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Trump ally Tom Barrack takes stand in own defense in foreign lobbying case

Barrack, who is charged with acting as an unregistered foreign agent for the United Arab Emirates, suggested doing something like that would have been bad for business.
Tom Barrack exits Brooklyn Federal Court on Oct. 21, 2022, in New York.
Tom Barrack leaves federal court in New York on Friday.Bebeto Matthews / AP

Tom Barrack, a friend of former President Donald Trump's who was chair of his inaugural committee, took the witness stand in his own defense in New York's Brooklyn federal court Monday to push back against allegations that he sought to cash in on his ties to Trump by acting as an unregistered foreign agent for the United Arab Emirates.

Barrack, a billionaire from California, testified that his private equity fund, Colony Capital, did big business with other Middle East countries besides the UAE, including Qatar and Kuwait.

Asked by his defense attorney whether he could have agreed to act as an agent of just one investor, Barrack said that would have been "impossible" because it would have soured other investors in his multibillion-dollar fund, giving them the perception that "if you’re acting for them, you're not going to act for us."

He also answered questions about his decades of friendship with Trump, whom he called "smart, instinctively brilliant and more resilient than anybody I ever knew." Barrack said the relationship ended up being "disastrous" for him professionally. Asked to support that characterization, Barrack responded, "I'm sitting with all of you today."

Barrack said he'd had high hopes that he could influence Trump's view on Middle East policy and that Trump would tamp down some of his divisive language after he took office. "I thought he would transition, this rhetoric. ... The style was something that I and others didn’t appreciate," Barrack said. "I thought he would just change."

Barrack said that when Trump didn't dial back his language, his publicly traded company paid the price for its public ties to him. "Owners of public shares vote with their feet," he said. "It was a nightmare."

Barrack, 75, is charged with acting as an unregistered foreign agent and lying to the FBI. Prosecutors allege he used his friendship with Trump to “illegally provide” government officials from the UAE with access to the president and senior administration officials and then lied to federal agents about his actions.

Prosecutors largely built their case against Barrack and his former assistant, Matthew Grimes, by showing jurors hundreds of their text and email messages with an Emirati businessman named Rashid Al Malik, whom prosecutors have described as their go-between for dealings Emirati officials.

The messages showed Emirati officials giving feedback to Barrack about what he should say in TV interviews and input about what Trump should say about energy policy in a 2016 campaign speech.

Prosecutors said UAE officials also pressed Barrack for details about whom Trump would pick for various high-level jobs, including CIA director and positions at the State and Defense departments.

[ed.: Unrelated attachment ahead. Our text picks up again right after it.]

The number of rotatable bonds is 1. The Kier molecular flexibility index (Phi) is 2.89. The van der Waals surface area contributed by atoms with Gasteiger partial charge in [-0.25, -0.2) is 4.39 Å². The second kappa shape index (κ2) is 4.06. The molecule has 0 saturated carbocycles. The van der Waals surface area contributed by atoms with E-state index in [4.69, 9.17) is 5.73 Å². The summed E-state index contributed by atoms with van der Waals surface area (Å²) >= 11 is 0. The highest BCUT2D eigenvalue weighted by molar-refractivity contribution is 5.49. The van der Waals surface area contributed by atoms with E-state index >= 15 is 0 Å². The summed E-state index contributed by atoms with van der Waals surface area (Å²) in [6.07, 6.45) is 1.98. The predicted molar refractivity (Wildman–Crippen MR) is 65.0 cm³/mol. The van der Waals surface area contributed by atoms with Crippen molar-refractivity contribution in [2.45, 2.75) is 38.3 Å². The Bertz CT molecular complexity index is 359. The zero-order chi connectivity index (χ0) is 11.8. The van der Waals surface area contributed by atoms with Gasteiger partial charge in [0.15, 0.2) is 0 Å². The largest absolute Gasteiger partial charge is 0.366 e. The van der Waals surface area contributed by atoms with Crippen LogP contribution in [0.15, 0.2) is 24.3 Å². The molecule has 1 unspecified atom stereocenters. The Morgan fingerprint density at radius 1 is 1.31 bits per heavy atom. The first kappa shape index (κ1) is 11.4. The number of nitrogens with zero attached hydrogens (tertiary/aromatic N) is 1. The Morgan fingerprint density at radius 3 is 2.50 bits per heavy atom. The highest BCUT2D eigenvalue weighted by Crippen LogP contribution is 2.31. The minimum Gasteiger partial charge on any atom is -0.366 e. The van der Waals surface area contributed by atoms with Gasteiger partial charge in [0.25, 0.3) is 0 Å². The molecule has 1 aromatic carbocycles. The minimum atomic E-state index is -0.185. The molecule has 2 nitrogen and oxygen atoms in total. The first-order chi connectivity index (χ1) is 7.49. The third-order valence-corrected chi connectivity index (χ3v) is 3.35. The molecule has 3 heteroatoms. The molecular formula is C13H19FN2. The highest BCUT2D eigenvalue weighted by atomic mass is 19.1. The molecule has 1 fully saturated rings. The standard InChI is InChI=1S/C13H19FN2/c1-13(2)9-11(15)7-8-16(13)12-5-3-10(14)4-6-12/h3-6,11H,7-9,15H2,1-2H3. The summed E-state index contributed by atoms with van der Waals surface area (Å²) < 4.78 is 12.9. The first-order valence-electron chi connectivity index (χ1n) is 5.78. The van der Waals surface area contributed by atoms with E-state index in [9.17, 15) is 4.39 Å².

Barrack's lawyers have said he is his own man and was doing what he thought was right — not acting as an Emirati agent.

On the witness stand, Barrack detailed an April 2016 meeting he had with a sheikh who was also the UAE's national security adviser. Prosecutors have said the meeting was the beginning of the foreign agent scheme.

Barrack said the sheikh, Tahnoun bin Zayed, had been concerned about Trump's public call as a candidate for a ban on Muslims’ entering the U.S. "He said this Muslim ban thing is very confusing," Barrack said. He said that he reassured the sheikh that Trump is "smart" and "dedicated to stopping terrorism, but he could use some Middle East input," and that he told the sheikh "I think you’d be amazed if you had this dialogue with him directly."

He said his meeting with the sheikh wasn't secret, saying he discussed it with Colony Capital officials and with Trump son-in-law Jared Kushner and campaign chief Paul Manafort. A meeting with Trump and the sheikh never happened.

Barrack was also asked about an email he sent to the sheikh after their initial meeting, which he signed, "At your service." “It’s a salutation I use to be polite,” Barrack said, displaying for the jury an email with similar wording he had sent to the CEO of Guess.

Barrack testified the same day his attorneys asked the judge to acquit him before the case goes to the jury because the government "failed to show that Mr. Barrack ever entered into an agreement to serve under the direction or control of the UAE."

"Even viewed in the light most favorable to the government, the evidence shows only that the 'UAE' sometimes asked Mr. Barrack to do something, or to consider doing something, and Mr. Barrack then decided for himself whether he would do it or not," they said.

In their opening arguments on Sept. 21, Barrack's attorneys said he broke with the UAE over a blockade against Qatar — a claim bolstered by former Treasury Secretary Steven Mnuchin, who testified in Barrack's behalf last week. He said Barrack had pushed him to persuade Trump to support Qatar in a blockade over the UAE.

Trump came to Barrack's defense on social media Sunday night, calling him a "highly respected businessman whose DREAM was to see PEACE IN THE MIDDLE EAST, a very good and noble thing."

Trump said the "weaponized" Justice Department "has accused him of being a foreign agent of the UAE, which I don't believe he was."

"He NEVER spoke to me about 'speeches' and what to say on this subject," Trump added in his Truth Social post. "He is being unfairly persecuted only because he is a supporter of 'Trump.'"